GUYANA: Let’s go south of the Kanuku Mountains – by Francis Quamina Farrier

Let’s go south of the Kanuku Mountains – by Francis Quamina Farrier 

Here in Guyana, September is observed as “Amerindian Heritage Month”, or to be politically correct, “Indigenous Heritage Month“. And September is also a special month for Native Americans – the North American cousins of Guyana’s Indigenous Peoples. That was told to me by a Native American Elder when I interviewed him, while on one of my visits to the awesome Museum of the American Indian, located in Washington, DC, in the United States of America.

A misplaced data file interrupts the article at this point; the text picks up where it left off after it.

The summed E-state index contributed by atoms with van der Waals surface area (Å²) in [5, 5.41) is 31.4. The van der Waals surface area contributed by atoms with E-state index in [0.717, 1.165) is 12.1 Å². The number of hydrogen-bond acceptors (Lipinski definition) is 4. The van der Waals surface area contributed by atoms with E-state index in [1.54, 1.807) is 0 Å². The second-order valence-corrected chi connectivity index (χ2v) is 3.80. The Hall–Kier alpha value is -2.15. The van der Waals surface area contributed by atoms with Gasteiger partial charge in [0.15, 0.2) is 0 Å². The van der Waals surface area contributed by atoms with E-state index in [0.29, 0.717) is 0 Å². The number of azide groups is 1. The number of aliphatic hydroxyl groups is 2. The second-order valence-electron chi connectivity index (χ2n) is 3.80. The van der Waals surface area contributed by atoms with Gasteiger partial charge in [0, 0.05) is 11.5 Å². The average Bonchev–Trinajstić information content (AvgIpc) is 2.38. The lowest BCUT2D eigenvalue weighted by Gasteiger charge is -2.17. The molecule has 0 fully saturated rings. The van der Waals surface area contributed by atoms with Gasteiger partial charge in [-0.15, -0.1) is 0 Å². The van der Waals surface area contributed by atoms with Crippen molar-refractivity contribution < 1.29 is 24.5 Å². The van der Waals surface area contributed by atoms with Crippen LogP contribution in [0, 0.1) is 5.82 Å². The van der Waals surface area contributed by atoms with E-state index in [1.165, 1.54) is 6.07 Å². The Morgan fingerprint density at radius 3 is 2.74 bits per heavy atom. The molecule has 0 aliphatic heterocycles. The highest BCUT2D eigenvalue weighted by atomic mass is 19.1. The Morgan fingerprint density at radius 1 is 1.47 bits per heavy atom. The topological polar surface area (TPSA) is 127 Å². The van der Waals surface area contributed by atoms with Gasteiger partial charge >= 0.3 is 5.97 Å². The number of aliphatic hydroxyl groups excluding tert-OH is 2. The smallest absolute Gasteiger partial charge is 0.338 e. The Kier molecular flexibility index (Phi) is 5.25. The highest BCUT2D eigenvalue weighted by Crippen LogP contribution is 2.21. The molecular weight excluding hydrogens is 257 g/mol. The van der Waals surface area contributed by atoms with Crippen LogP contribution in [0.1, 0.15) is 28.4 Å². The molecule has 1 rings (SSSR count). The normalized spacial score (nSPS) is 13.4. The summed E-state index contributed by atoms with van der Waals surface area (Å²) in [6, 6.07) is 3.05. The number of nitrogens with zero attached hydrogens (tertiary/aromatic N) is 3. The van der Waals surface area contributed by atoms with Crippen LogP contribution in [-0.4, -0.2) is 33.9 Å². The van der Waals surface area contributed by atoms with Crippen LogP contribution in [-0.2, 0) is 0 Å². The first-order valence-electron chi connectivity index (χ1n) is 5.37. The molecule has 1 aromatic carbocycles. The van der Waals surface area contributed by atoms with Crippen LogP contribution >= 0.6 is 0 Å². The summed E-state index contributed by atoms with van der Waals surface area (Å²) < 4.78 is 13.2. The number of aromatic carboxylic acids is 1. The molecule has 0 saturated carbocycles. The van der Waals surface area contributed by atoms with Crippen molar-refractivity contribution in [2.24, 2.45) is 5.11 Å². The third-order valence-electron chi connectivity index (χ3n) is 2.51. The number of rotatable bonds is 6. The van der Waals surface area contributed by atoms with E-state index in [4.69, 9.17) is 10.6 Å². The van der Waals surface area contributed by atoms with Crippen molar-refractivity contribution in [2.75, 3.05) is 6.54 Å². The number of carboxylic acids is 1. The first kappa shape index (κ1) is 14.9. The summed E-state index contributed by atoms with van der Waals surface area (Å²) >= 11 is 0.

At this time in September 2018, I invite you to come with me south of the Kanuku Mountain range, which divides the North and South Rupununi Savannahs in Region 9 of the country. I know this area of our beautiful country reasonably well, having gone there on many occasions over a fifty year period and has decided to share a few of my own experiences with you.         

My very first trip south of the Kanuku Mountain range, the habitat of the gigantic Harpy Eagle, was with a tourist party organized by Ms. Marge Rockeliffe, a school teacher and Girls Guide Leader, who was very active in tourism, and organized many tours to Guyana’s hinterland back in the pre-independence years. Her tour parties always had foreigners from America, Britain, Canada and the Caribbean. That first visit of mine to the South Rupununi was back in 1964.